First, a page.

The phenotypic effect of perturbing a gene's activity depends on the activity level of other genes, reflecting the notion that phenotypes are emergent properties of a network of functionally interacting genes. In the context of cancer, contemporary investigations have primarily focused on just one type of functional relationship between two genes-synthetic lethality (SL). Here, we define the more general concept of "survival-associated pairwise gene expression states" (SPAGEs) as gene pairs whose joint expression levels are associated with survival. We describe a data-driven approach called SPAGE-finder that when applied to The Cancer Genome Atlas (TCGA) data identified 71,946 SPAGEs spanning 12 distinct types, only a minority of which are SLs. The detected SPAGEs explain cancer driver genes' tissue specificity and differences in patients' response to drugs and stratify breast cancer tumors into refined subtypes. These results expand the scope of cancer SPAGEs and lay a conceptual basis for future studies of SPAGEs and their translational applications.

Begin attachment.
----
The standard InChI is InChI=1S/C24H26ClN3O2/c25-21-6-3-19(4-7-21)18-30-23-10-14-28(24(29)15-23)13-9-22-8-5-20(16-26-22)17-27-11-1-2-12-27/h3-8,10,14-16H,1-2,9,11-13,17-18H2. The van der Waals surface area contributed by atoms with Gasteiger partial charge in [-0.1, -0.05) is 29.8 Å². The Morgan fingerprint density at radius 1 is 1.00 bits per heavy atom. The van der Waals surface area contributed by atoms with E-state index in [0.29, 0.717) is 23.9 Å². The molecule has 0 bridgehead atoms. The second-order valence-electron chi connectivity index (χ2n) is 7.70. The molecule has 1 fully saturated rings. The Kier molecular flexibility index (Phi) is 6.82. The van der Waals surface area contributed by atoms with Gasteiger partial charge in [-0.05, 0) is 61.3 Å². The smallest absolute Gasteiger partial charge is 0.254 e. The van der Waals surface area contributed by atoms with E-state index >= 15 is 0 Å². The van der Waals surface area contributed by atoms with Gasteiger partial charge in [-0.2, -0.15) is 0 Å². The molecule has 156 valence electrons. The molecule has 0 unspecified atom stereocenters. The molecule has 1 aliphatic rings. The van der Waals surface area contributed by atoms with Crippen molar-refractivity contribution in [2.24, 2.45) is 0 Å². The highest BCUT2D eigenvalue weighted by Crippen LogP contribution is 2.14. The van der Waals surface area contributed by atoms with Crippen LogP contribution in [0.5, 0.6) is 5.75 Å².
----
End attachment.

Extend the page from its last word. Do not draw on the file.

Keywords: cancer stratification; data mining; drug response; gene interactions; patient survival analysis; synthetic lethality.
Copyright © 2019 The Author(s). Published by Elsevier Inc. All rights reserved.